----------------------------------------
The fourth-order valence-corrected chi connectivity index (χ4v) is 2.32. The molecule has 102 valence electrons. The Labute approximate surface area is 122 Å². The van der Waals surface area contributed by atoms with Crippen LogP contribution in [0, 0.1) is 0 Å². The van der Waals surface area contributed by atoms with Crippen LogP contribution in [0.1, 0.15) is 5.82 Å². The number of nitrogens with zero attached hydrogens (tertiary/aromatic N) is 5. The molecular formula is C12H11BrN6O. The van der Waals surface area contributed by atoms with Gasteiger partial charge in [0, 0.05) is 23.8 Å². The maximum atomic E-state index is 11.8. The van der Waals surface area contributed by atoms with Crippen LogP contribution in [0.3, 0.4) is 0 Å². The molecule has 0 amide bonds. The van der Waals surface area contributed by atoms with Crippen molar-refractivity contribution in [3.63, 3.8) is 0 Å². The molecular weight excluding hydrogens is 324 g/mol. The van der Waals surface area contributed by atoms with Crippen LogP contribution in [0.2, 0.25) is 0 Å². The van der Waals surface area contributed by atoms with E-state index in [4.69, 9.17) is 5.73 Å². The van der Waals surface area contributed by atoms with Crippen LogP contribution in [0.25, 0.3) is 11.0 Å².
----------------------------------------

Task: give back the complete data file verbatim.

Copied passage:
The fourth-order valence-corrected chi connectivity index (χ4v) is 2.32. The molecule has 102 valence electrons. The Labute approximate surface area is 122 Å². The van der Waals surface area contributed by atoms with Crippen LogP contribution in [0, 0.1) is 0 Å². The van der Waals surface area contributed by atoms with Crippen LogP contribution in [0.1, 0.15) is 5.82 Å². The number of nitrogens with zero attached hydrogens (tertiary/aromatic N) is 5. The molecular formula is C12H11BrN6O. The van der Waals surface area contributed by atoms with Gasteiger partial charge in [0, 0.05) is 23.8 Å². The maximum atomic E-state index is 11.8. The van der Waals surface area contributed by atoms with Crippen LogP contribution in [0.3, 0.4) is 0 Å². The molecule has 0 amide bonds. The van der Waals surface area contributed by atoms with Crippen molar-refractivity contribution in [3.63, 3.8) is 0 Å². The molecular weight excluding hydrogens is 324 g/mol. The van der Waals surface area contributed by atoms with Crippen LogP contribution in [0.2, 0.25) is 0 Å². The van der Waals surface area contributed by atoms with E-state index in [4.69, 9.17) is 5.73 Å². The van der Waals surface area contributed by atoms with Crippen LogP contribution in [0.25, 0.3) is 11.0 Å².